Georgetown Summer Session Gives Students an Academic Advantage
For most university students, the end of the academic year means a break from books and the chance to kick back and relax with family and friends. But with almost 80 students enrolled in their summer term, including 5 cross-registered from other Education City universities, Georgetown University in Qatar (GU-Q) proves that many driven students prefer earning valuable course credit to a vacation.
For Sara Gadelmoula, a third year STEM student, the option to earn college credit from one of the other world leading campuses at Education City is a valuable one. “Cross registration provides me with direct access to academic resources in any subject matter,” she said. “That translates into a better quality education overall.”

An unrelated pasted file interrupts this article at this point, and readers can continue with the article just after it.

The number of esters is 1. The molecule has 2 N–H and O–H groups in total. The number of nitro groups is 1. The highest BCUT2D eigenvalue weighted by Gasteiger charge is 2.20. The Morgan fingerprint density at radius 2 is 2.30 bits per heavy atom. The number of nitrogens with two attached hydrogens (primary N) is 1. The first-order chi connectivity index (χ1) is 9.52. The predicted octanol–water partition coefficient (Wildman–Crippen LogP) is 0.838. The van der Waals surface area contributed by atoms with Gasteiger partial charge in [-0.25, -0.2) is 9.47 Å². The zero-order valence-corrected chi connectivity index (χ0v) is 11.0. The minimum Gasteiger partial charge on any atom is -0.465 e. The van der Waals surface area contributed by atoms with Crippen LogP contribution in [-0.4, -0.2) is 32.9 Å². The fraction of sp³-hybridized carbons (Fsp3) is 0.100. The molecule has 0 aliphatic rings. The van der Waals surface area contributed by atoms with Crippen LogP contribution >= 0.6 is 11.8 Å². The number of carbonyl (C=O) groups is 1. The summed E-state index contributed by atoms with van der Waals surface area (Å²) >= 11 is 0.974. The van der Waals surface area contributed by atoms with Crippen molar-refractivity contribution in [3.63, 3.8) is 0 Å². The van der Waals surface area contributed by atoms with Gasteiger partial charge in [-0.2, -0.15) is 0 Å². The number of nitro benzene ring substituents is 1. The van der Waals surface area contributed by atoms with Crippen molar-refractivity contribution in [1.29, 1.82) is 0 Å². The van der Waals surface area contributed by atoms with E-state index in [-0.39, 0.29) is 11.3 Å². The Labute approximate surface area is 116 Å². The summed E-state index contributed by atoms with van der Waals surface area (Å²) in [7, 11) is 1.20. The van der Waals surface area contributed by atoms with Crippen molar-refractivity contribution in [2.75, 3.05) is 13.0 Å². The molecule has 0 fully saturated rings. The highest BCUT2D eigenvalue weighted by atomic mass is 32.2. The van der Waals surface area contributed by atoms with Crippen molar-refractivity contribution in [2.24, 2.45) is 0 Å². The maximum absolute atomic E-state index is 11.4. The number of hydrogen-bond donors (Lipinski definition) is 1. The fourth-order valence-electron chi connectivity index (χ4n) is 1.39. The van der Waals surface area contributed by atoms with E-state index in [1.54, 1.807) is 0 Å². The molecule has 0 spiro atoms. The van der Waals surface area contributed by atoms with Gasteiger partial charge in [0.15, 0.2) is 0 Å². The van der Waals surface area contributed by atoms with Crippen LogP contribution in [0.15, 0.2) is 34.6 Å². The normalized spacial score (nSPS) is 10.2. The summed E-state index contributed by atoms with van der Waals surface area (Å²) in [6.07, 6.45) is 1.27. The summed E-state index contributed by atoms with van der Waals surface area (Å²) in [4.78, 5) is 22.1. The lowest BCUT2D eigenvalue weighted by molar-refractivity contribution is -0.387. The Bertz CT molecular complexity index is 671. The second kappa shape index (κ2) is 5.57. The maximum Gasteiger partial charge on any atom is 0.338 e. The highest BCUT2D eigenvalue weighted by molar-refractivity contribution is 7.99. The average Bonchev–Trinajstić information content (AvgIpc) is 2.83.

The theology course she’s taking fulfills her elective requirement, but it has also given her a taste of the classroom experience at Georgetown. Unlike academic work in the hard sciences, Sara says the international affairs curriculum allows her “to be critical and sometimes argumentative which is an opportunity I hardly get as an engineer doing mostly scientific classes.”
The summer session of GU-Q’s academic year runs from May 19 to June 27, 2019. With daily classes held five days a week for an hour and a half, the summer term packs the classroom hours of a standard academic term into 6 intense weeks.
Thani Al-Thani, a communications major at NU-Q, cross-registered for GU-Q’s Formal Spoken Arabic course to improve his Arabic language fluency, a required skill for his future career plans.
Cross-registration, he says, "is an ideal way for students to enhance their learning by choosing their desired classes from institutions that specialize in their fields of interest."
The summer students are enrolled in one or more of the seven classes on offer, taught by GU-Q’s world-renowned faculty. Courses range from Arabic language through economics and politics to theology, and nearly a third of the attending students are enrolled in two courses. All summer courses earn students college credit.